Theme for a dream
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CTA. 2000. Theme for a dream. Spore 86. CTA, Wageningen, The Netherlands.
Permanent link to this item: http://hdl.handle.net/10568/46719
Internet URL: http://spore.cta.int/images/stories/pdf/old/spore86.pdf
Making money out of essential oils extracted from plants is like taking a magical mystery tour. ACP growers and producers need to meet a lot of conditions, but success can be sweet. How would you like your ylang-ylang oil? Steamed or squeezed or...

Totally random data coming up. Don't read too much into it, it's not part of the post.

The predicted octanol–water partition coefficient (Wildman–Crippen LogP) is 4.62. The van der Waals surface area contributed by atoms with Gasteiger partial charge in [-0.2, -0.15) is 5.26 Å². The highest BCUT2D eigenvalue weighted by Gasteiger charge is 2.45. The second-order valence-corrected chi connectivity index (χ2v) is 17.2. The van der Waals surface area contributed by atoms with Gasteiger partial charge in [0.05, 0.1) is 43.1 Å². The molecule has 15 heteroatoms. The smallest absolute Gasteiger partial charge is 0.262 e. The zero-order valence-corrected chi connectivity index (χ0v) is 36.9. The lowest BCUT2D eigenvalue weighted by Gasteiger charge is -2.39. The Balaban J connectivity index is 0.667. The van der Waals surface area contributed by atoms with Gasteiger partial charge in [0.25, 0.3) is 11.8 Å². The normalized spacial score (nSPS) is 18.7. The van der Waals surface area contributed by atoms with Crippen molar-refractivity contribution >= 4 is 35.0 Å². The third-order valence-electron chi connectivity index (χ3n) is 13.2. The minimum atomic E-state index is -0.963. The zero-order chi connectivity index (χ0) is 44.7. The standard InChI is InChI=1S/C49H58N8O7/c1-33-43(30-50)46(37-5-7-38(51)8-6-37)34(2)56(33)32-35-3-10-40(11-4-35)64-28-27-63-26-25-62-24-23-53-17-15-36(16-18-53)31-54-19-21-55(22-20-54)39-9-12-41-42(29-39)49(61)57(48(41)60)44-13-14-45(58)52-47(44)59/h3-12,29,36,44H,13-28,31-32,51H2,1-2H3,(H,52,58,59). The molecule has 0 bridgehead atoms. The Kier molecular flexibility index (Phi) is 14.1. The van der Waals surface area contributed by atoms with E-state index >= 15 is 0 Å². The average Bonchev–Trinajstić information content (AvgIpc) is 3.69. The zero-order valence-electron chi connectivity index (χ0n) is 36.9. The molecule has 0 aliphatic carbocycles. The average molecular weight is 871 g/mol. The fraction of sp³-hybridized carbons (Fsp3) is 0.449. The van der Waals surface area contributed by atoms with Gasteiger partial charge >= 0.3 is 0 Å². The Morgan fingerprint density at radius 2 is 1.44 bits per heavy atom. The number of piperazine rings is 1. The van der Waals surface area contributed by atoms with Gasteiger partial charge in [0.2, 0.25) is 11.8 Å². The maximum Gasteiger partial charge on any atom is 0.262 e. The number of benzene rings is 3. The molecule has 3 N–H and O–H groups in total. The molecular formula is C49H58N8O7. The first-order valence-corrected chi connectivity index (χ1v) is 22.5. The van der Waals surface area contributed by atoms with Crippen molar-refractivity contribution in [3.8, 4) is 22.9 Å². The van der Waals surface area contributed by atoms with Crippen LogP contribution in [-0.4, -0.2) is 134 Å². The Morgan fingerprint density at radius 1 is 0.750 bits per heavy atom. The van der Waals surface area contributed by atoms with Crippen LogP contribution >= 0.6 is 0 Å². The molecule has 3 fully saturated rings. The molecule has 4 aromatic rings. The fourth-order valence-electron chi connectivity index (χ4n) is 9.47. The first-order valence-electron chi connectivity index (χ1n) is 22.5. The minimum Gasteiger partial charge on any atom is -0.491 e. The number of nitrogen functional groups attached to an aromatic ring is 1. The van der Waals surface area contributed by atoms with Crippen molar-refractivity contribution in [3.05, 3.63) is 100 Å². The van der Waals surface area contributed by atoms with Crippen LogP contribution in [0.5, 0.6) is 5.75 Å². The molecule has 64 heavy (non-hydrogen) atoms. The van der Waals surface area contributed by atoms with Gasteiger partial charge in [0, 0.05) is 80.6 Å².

Making money out of essential oils extracted from plants is like taking a magical mystery tour. ACP growers and producers need to meet a lot of conditions, but success can be sweet. How would you like your ylang-ylang oil? Steamed or squeezed or diluted, and then exported? Photos (top to bottom): Corbis, Texarome, A. Rival It takes just a tiny drop of oil from the ylang-ylang plant rubbed into the chest, and the user is carried away on the wings of the scent. Sedated, restored, rested, energised, even seduced the effects are varied, and in the mind . The treatment known as aromatherapy - has physical effects, and can have subtle effects on the mind and emotions. Essential oils have been used for thousands of years, not only in aromatherapy, but also in perfumes, pharmaceuticals and food flavouring and, as a more recent innovation in bio-pesticides. The market is well-established, at an estimated 1.2 billion per year. With the growing interest in healthy lifestyles in Europe for example, demand is rising steadily. Essential oils are found in the cells of various plant organs, ranging from the roots, bark and leaves to the seeds, fruits and flowers. There are more than 3,000 essential oils known today, of which more than 500 are sold commercially. The term itself shows the importance attached to them: it is accredited to Paracelsus, a 16th century physician, who believed that the oil extracted from a vegetable contained the total flavour . He described it as the quintessence, meaning the pure, highly concentrated essence of a thing. In ancient philosophy, the fifth (in Latin: quintus ) and highest essence after the four elements of earth, air, fire, and water, was thought to be the substance of the heavenly bodies and latent in all things. Heavenly they may be, but essential oils are all around us. The oil of the clove leaf contains eugenol and is used in toothpaste, and the oil of the clove bud is used against toothache; the oil of citrus seeds is used in beverages; rosemary oil is used as a sedative. Good for employment The traditional artisanal methods of production, usually by distillation, expression and solvent extraction, cannot easily provide the consistent levels of quality demanded on the export market. Traders in essential oils are now demanding the use of modern, and capital-intensive equipment. The Phael Flor company in Madagascar, for example, had to invest more than E 300,000 in industrial plant to produce export quality oils from organically grown geraniums, pepper, cinnamon, camphor, ginger, vanilla and cloves. The scale of their operation which accounts for less than 10% of national oil exports - is impressive: they employ more than 50 people in their processing and distribution activities, and generate employment for several hundred plant producers upstream . As an agro-industry, the essential oil sector is an important contributor to a nation s agricultural economy, and balance of trade. This is well understood by several ACP countries: investment projects are currently underway in Benin, Ghana, Malawi, Mali, Rwanda, Togo and Zimbabwe. In Mali, for example, the UPROCOHE company is typical of start-up enterprises, having to deal with the standards set by the International Standards Organisation, with the need to obtain special packaging materials (since essential oils must not be stored in plastic bottles) and importing equipment. Other countries, ranging from Guatemala to Australia, are hoping to corner their share of the market and world competition will undoubtedly grow. Some ACP countries are already well established: in the Indian Ocean, the Comoros, Seychelles and Mauritius have significant production, although they are overshadowed by Madagascar, which produces more than half the world s clove essence and one-third of its ylang-ylang oil, from which it derives annual export earnings of E 5 million. It even exports ylang-ylang to Jamaica, where it is blended with locally-produced lemon grass oil. And Jamaica itself is well-placed with its virtual monopoly on the production and trade of allspice (Pimento officinalis). Fools rush in Great potential exists for many ACP countries to produce and market essential oils, but if the recent experience of Madagascar is anything to go by, a lot of work is required to get the sector operating smoothly. Between 1992 and 1997 millions of dollars were invested by local banks and companies: the World Bank, the UN Industrial Development Organisation, the ACP-EU Centre for the Development of Industry, and the German, United States and European development cooperation agencies. In the apparent gold-rush, dozens of enterprises were set up, but many failed through lack of attention to consistent supply of plant materials, quality control, plant diseases, and technology selection. One lesson learned was the need to better organise the sector with the assistance of a professional association, SYPEAM, which now provides support to producers through training and technical information. It is a rewarding, but exacting market to conquer, and one where quality counts. But there are abuses: because of the oils concentrated nature, unscrupulous traders sometimes blend in synthetic oils. Not only could this get noticed in quality inspections by purchasing agents, but it will also lead to rejection by customers, who believe that only natural products contain the life elements that are central to the oils invigorative or restful values. The market for essential oils is attractive, but it is also volatile, especially now that it is in fashion. Yet, if high standards can be maintained, it could reward you with the sweet smell of success. For further information: International Federation of Essential Oils and Aroma Trades (IFEAT), Federation House, 6 Catherine Street, London, WC2B 5JJ, UK. Fax: + 44 171 836 0580. Website: http://www.ifeat.org.uk/ Essential Oils World, PO Box 72, Chipping Norton, Oxon, OX7 6JU, UK. Fax: +44 1608 659 257 Website: www.cotpubco.demon.co.uk/cosweb/eswhome.html SYPEAM (SYndicat Professionnel des producteurs d'Extraits Aromatiques alimentaires et médicinaux de Madagascar) B P 1348, Antananarivo 101, Madagascar Fax: +261 2022 26921 Email: firstname.lastname@example.org Website: www.sinergic.mg/sypeam/default.htm